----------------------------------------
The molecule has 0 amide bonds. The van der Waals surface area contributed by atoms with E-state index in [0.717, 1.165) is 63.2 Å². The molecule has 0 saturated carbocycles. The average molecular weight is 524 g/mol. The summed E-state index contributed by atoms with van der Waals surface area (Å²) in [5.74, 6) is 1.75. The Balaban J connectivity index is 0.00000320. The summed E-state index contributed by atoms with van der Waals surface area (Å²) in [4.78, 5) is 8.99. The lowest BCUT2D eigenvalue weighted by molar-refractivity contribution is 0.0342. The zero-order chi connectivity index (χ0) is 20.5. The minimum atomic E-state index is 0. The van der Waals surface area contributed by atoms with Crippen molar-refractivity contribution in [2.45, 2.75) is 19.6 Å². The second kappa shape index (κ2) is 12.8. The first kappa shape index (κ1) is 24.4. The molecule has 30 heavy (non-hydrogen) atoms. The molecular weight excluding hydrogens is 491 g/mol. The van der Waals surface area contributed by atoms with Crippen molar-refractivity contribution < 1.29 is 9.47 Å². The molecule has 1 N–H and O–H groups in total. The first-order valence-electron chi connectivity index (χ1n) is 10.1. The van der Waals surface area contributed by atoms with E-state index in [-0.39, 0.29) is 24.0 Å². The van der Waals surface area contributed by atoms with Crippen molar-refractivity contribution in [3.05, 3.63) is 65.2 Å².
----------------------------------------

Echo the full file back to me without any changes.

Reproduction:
The molecule has 0 amide bonds. The van der Waals surface area contributed by atoms with E-state index in [0.717, 1.165) is 63.2 Å². The molecule has 0 saturated carbocycles. The average molecular weight is 524 g/mol. The summed E-state index contributed by atoms with van der Waals surface area (Å²) in [5.74, 6) is 1.75. The Balaban J connectivity index is 0.00000320. The summed E-state index contributed by atoms with van der Waals surface area (Å²) in [4.78, 5) is 8.99. The lowest BCUT2D eigenvalue weighted by molar-refractivity contribution is 0.0342. The zero-order chi connectivity index (χ0) is 20.5. The minimum atomic E-state index is 0. The van der Waals surface area contributed by atoms with Crippen molar-refractivity contribution in [2.45, 2.75) is 19.6 Å². The second kappa shape index (κ2) is 12.8. The first kappa shape index (κ1) is 24.4. The molecule has 30 heavy (non-hydrogen) atoms. The molecular weight excluding hydrogens is 491 g/mol. The van der Waals surface area contributed by atoms with Crippen molar-refractivity contribution < 1.29 is 9.47 Å². The molecule has 1 N–H and O–H groups in total. The first-order valence-electron chi connectivity index (χ1n) is 10.1. The van der Waals surface area contributed by atoms with E-state index in [-0.39, 0.29) is 24.0 Å². The van der Waals surface area contributed by atoms with Crippen molar-refractivity contribution in [3.05, 3.63) is 65.2 Å².